Looking to strengthen its position in the software development tools market, IBM Corp. announced Monday that an additional 13 vendors have agreed to join its open source project Eclipse, and will offer tools that plug into the development environment.
The new participants include major software vendors SAP AG, Hewlett-Packard Co. and Oracle Corp. , and bring the group's total to 30. As members, the companies commit to contributing technology and development to ongoing Eclipse projects.
IBM also said Monday that it would launch three open source projects within the Eclipse consortium to create plug-ins for writing code in the Cobol programming language, for adding collaboration features to software, and for automating software quality checking and modeling.
The growing support for Eclipse reflects a larger trend in software development where vendors including Borland Software Corp. and Rational Software Corp. are gravitating toward common frameworks, known as IDEs (Integrated Development Environments), that they can plug products into.
The way IBM sees it, "Building you're own tools platform would be the equivalent of building your own HTTP (Hypertext Transfer Protocol) server," said Scott Hebner, director of marketing for IBM's WebSphere division. "Why do that when you've got Apache?"
Tools vendors benefit from the approach because they can build products that fit into a standard platform, and avoid investing in developing their own proprietary infrastructure, analysts and IBM officials said. Developers benefit because they can combine a variety of tools into a single suite and complete virtually every step of a development project from a single interface.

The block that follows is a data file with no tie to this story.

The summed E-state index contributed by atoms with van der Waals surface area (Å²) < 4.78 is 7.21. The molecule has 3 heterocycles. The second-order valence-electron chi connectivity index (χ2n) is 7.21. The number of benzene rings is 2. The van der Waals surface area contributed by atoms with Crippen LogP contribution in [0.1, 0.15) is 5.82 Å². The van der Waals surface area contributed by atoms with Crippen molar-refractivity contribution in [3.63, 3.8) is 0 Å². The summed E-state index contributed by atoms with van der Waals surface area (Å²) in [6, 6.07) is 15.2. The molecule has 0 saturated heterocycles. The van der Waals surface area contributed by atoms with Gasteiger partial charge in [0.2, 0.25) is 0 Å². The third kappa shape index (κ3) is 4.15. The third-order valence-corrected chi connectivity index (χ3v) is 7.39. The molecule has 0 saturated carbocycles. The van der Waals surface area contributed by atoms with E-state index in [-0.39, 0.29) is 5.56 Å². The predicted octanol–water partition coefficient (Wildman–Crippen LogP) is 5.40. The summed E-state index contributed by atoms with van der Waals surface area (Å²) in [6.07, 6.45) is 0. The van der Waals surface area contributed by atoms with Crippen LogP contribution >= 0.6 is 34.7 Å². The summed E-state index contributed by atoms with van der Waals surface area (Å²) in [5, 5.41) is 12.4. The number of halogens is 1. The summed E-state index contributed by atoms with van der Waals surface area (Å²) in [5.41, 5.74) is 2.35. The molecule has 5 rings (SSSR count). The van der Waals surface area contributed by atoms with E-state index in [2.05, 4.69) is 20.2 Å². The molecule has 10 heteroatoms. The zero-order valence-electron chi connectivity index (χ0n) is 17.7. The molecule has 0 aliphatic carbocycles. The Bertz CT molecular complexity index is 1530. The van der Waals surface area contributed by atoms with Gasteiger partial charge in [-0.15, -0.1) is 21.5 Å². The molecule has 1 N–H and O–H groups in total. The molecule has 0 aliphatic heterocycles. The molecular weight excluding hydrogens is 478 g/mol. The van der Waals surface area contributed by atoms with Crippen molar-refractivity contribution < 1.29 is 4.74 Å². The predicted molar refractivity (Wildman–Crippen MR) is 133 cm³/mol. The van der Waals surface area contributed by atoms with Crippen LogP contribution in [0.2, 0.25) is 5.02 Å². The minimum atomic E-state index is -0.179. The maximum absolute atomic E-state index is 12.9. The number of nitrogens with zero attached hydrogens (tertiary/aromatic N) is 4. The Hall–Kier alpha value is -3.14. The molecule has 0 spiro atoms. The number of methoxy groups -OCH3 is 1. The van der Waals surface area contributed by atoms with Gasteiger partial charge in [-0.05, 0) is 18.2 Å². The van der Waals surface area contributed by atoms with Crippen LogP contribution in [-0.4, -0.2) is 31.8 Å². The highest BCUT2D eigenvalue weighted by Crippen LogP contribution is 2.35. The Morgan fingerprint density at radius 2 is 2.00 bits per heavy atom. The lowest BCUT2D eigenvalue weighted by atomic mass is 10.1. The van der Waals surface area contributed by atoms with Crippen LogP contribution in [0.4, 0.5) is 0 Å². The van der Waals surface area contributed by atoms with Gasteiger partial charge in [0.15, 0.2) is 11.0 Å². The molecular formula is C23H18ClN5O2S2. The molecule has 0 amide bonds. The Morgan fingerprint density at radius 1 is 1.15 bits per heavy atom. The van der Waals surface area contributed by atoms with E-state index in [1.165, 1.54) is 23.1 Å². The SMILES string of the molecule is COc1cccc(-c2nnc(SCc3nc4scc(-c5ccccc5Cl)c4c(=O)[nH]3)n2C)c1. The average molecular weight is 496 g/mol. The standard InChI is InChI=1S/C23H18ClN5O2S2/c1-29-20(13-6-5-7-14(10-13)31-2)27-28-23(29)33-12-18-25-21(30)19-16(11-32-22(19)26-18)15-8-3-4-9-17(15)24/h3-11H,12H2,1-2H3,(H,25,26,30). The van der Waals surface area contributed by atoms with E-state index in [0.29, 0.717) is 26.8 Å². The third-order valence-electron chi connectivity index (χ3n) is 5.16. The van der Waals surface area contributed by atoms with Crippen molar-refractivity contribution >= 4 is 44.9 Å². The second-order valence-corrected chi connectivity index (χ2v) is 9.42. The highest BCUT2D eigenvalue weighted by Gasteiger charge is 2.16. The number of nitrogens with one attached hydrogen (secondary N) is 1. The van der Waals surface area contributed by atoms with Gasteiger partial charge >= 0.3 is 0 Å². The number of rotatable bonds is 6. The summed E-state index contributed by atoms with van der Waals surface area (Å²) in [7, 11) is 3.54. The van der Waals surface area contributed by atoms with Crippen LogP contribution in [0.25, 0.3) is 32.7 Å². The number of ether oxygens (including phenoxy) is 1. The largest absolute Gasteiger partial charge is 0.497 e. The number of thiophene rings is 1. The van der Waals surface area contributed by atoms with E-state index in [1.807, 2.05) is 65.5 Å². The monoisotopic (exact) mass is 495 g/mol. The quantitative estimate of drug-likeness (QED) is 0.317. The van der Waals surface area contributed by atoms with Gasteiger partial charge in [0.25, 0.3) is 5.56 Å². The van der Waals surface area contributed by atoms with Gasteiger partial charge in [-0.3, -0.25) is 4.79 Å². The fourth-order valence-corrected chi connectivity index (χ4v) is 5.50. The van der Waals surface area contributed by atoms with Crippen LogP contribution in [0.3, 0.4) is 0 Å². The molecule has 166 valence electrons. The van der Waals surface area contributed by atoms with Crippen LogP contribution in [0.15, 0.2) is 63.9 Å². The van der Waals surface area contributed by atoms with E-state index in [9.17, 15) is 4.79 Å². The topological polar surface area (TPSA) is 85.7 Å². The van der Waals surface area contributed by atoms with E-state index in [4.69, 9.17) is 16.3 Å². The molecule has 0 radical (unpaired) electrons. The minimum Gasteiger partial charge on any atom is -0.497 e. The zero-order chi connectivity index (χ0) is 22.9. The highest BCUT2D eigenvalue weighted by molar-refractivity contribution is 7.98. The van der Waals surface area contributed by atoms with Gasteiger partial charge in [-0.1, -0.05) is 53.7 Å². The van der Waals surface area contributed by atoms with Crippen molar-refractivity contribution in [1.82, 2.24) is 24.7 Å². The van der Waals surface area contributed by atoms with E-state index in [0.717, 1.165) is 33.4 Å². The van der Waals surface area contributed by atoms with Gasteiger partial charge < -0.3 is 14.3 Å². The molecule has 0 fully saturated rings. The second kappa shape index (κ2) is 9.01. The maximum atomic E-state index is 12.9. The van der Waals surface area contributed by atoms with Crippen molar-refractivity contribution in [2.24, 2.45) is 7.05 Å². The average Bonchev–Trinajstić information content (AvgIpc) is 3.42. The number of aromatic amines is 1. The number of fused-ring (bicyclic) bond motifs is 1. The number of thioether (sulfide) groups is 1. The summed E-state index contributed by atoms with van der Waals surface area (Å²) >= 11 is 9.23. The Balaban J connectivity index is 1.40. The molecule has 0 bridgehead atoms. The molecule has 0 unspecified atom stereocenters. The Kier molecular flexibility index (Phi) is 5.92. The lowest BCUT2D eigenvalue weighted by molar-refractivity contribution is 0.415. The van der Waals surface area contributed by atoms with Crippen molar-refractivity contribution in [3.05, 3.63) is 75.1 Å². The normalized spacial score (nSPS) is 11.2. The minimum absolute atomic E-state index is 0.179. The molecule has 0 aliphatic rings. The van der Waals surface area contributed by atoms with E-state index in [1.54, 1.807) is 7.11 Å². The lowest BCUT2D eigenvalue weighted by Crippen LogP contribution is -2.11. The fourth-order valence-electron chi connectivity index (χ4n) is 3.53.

"Ultimately what we'll get is two platforms: The Java one and the Windows one," said Ted Schadler, a software analyst with Forrester Research Inc. "What happens is more innovation occurs."
Microsoft Corp.'s Visual Studio .Net software development suite is one of the leading IDEs, and is geared toward developing Windows and .Net applications. It has a broad range of third-party contributors that have released Visual Studio .Net plug-ins.
In the Java programming camp, IBM's Eclipse project carries on along side a similar effort by Sun Microsystems Inc. Sun has invested in an open source project called NetBeans, and has built its Sun ONE (Open Network Environment) Studio tool suit based on the NetBeans technology.
Sun's open source project predates Eclipse, and while it is also aimed at creating a common, open source platform, it is headed on a crash course with IBM's competing effort, according to at least one analyst. New support for IBM's project puts the Armonk, New York, software maker at an advantage over Sun's effort, he said.
"The fact that IBM was able to very quickly maneuver their mass to encourage participation by other players -- that has caused a lot of significant momentum behind Eclipse," said John Meyer, senior industry analyst at Giga information Group Inc. "They have a full cradle-to-grave suite. Why wouldn't the other vendors want to jump on board?"
In addition to Sun, Java server software vendor BEA Systems Inc. is notably absent from the Eclipse project. It too is pursuing its own tools strategy. BEA has been working on a tools framework called WebLogic Workshop which also offers a platform with which third-party tools can be integrated.
Meyer said BEA's development platform lacks the broad industry support that Sun and IBM have assembled. "There are already two IDEs available," he said, identifying NetBeans and Eclipse. "I don't think there's room for any more."
BEA officials weren't immediately available for comment.
Contrasting it with Visual Studio .Net, IBM likened Eclipse to other open source efforts gaining steam in the software industry. It claimed that the movement towards a common framework for tools vendors will help contribute to the broader open-source movement as it battles Windows for developers.
"Eclipse is to tools what Linux is to operating systems and Apache is to Web servers," Hebner said. "This provides application developers a tools environment on an open standards platform and no single company owns or controls the technology."